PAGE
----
Dear Abby: Husband's drinking puts family at risk and marriage in doubt

Dear Abby,
My 20 year old husband has had DUIs in the past. He has always been a drunk when he was in company. Once a week after work he goes out for three hours, drinks and then drives home. He tells me he has a few beers, but his tab and face tell a different story.
We have three teenagers who see his behavior and it sets a bad example. My other worry is that he might take the kids somewhere when he gets home from his weekly trip. I instructed her not to let Dad take her on Wednesdays (his regular bar day). I also asked him not to drive her anywhere on Wednesdays. I make sure to work from home that day, but all this doesn't seem to be enough and I want him to stop.
DISPLAY
I've considered divorce for this and other reasons, but I'm concerned his drinking is getting worse. I have also considered doing an intervention with the family. I'm at the end of my rope and ready to do something, but what's the next step?
— Reached my limits in Illinois
The first step should be to attend some Al-Anon meetings. This is an organization set up to help the friends and family of someone who appears to have a drinking problem with their husband. These meetings give you perspective. Your next step will be to figure out what a divorce can mean for you and your children financially. Once you have this information, tell your man — while he's sober and you're calm — that you've reached your limit and you're going to leave him unless he's ready to stop drinking. Watch how he reacts and if nothing changes, move on.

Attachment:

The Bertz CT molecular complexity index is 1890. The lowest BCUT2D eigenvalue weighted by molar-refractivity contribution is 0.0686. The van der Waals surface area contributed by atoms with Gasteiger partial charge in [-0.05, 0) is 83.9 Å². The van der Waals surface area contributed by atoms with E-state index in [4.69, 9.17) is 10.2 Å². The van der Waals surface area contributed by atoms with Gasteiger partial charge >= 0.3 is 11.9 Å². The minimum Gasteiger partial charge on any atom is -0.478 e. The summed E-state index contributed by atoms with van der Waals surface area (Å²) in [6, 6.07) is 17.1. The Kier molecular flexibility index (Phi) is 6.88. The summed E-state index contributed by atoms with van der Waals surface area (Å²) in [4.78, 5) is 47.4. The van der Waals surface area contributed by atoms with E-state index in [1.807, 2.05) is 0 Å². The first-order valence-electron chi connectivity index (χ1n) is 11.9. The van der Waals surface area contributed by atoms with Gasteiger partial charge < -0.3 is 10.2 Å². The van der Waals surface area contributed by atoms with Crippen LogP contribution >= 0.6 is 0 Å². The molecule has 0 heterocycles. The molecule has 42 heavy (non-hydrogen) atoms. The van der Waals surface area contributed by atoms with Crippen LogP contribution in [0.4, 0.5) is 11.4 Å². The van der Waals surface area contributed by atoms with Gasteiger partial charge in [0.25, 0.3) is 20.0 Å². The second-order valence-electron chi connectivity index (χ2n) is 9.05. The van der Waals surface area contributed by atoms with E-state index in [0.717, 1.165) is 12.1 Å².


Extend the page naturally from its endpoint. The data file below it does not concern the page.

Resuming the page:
Dear Abby,
Seven years ago, my husband and I went through a difficult time. Unfortunately, he shared all the details with his parents. We are still together 24 years. I was so upset when I found out he had told them our deal because I loved them and knew it wouldn't be the same.
My father in law pretends he loves me but my mother in law doesn't speak to me and I haven't received a birthday card since. At Christmas we receive a check with only my husband's name on it. Only my daughter and husband are recognized on their birthdays. I love my in-laws and with my own parents gone I just miss being loved. My husband doesn't think it's a big deal that they ignore my birthday. Is it really no big deal?
— I am now afraid of my birthday
I disagree with your husband. His parents continuing to punish you for blabbering about your marital problems IS a big deal. And now the gossip should tell his people that it's time to bury the hatchet and welcome you back to the herd. If he's not man enough for that, then a few sessions for HER with a licensed marriage counselor might help you accept the status quo. You said you want to be loved, and by that you mean unconditionally. In the case of your in-laws, this may not be possible and you may have to learn to accept it.
Dear Abby
Dear Abby was written by Abigail Van Buren, aka Jeanne Phillips, and founded by her mother, Pauline Phillips. Contact Dear Abby at www.DearAbby.com or P.O. PO Box 69440, Los Angeles, CA 90069.
This article originally appeared in the Providence Journal: Dear Abby: Husband's drinking puts family and marriage in jeopardy

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